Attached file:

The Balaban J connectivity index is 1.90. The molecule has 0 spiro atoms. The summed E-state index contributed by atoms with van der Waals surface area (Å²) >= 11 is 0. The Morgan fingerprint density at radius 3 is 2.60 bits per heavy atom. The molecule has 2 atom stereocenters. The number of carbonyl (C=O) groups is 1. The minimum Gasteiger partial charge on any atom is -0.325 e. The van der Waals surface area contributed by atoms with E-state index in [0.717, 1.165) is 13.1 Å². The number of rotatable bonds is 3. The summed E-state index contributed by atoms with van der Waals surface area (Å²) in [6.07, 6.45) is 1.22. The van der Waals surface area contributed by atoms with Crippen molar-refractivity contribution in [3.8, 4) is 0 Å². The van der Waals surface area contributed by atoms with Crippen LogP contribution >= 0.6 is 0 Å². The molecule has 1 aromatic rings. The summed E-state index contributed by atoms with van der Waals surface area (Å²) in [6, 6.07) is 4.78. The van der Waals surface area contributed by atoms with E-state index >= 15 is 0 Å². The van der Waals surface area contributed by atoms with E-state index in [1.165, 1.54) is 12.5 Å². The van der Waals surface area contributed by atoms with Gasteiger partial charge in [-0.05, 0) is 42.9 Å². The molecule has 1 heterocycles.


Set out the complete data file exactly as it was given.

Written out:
The Balaban J connectivity index is 1.90. The molecule has 0 spiro atoms. The summed E-state index contributed by atoms with van der Waals surface area (Å²) >= 11 is 0. The Morgan fingerprint density at radius 3 is 2.60 bits per heavy atom. The molecule has 2 atom stereocenters. The number of carbonyl (C=O) groups is 1. The minimum Gasteiger partial charge on any atom is -0.325 e. The van der Waals surface area contributed by atoms with E-state index in [0.717, 1.165) is 13.1 Å². The number of rotatable bonds is 3. The summed E-state index contributed by atoms with van der Waals surface area (Å²) in [6.07, 6.45) is 1.22. The van der Waals surface area contributed by atoms with Crippen molar-refractivity contribution in [3.8, 4) is 0 Å². The van der Waals surface area contributed by atoms with Crippen LogP contribution >= 0.6 is 0 Å². The molecule has 1 aromatic rings. The summed E-state index contributed by atoms with van der Waals surface area (Å²) in [6, 6.07) is 4.78. The van der Waals surface area contributed by atoms with E-state index >= 15 is 0 Å². The van der Waals surface area contributed by atoms with E-state index in [1.165, 1.54) is 12.5 Å². The van der Waals surface area contributed by atoms with Gasteiger partial charge in [-0.05, 0) is 42.9 Å². The molecule has 1 heterocycles.